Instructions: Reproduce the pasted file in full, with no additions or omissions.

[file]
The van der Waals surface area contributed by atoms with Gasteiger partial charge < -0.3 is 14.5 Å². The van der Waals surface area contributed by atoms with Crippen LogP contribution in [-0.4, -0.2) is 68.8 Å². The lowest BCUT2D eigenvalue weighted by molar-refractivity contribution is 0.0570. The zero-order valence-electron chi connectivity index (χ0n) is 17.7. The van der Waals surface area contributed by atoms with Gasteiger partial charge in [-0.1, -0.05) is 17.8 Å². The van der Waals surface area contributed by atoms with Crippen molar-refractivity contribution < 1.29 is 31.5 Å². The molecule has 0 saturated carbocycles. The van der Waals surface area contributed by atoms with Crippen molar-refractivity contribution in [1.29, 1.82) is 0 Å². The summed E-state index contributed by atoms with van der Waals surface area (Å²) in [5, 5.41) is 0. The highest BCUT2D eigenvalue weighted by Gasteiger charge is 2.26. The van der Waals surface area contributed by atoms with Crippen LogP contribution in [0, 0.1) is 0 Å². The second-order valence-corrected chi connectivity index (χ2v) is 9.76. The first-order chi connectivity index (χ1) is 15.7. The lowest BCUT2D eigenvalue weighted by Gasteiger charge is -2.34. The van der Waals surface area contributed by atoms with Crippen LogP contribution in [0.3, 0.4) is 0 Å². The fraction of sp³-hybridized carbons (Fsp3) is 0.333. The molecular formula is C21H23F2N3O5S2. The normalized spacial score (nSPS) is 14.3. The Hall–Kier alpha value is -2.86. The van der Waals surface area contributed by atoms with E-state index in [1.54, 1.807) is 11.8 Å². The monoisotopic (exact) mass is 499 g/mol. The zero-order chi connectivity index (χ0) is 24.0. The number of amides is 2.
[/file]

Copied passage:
The van der Waals surface area contributed by atoms with Gasteiger partial charge < -0.3 is 14.5 Å². The van der Waals surface area contributed by atoms with Crippen LogP contribution in [-0.4, -0.2) is 68.8 Å². The lowest BCUT2D eigenvalue weighted by molar-refractivity contribution is 0.0570. The zero-order valence-electron chi connectivity index (χ0n) is 17.7. The van der Waals surface area contributed by atoms with Gasteiger partial charge in [-0.1, -0.05) is 17.8 Å². The van der Waals surface area contributed by atoms with Crippen molar-refractivity contribution < 1.29 is 31.5 Å². The molecule has 0 saturated carbocycles. The van der Waals surface area contributed by atoms with Crippen molar-refractivity contribution in [1.29, 1.82) is 0 Å². The summed E-state index contributed by atoms with van der Waals surface area (Å²) in [5, 5.41) is 0. The highest BCUT2D eigenvalue weighted by Gasteiger charge is 2.26. The van der Waals surface area contributed by atoms with Crippen LogP contribution in [0, 0.1) is 0 Å². The second-order valence-corrected chi connectivity index (χ2v) is 9.76. The first-order chi connectivity index (χ1) is 15.7. The lowest BCUT2D eigenvalue weighted by Gasteiger charge is -2.34. The van der Waals surface area contributed by atoms with Crippen LogP contribution in [0.3, 0.4) is 0 Å². The fraction of sp³-hybridized carbons (Fsp3) is 0.333. The molecular formula is C21H23F2N3O5S2. The normalized spacial score (nSPS) is 14.3. The Hall–Kier alpha value is -2.86. The van der Waals surface area contributed by atoms with E-state index in [1.54, 1.807) is 11.8 Å². The monoisotopic (exact) mass is 499 g/mol. The zero-order chi connectivity index (χ0) is 24.0. The number of amides is 2.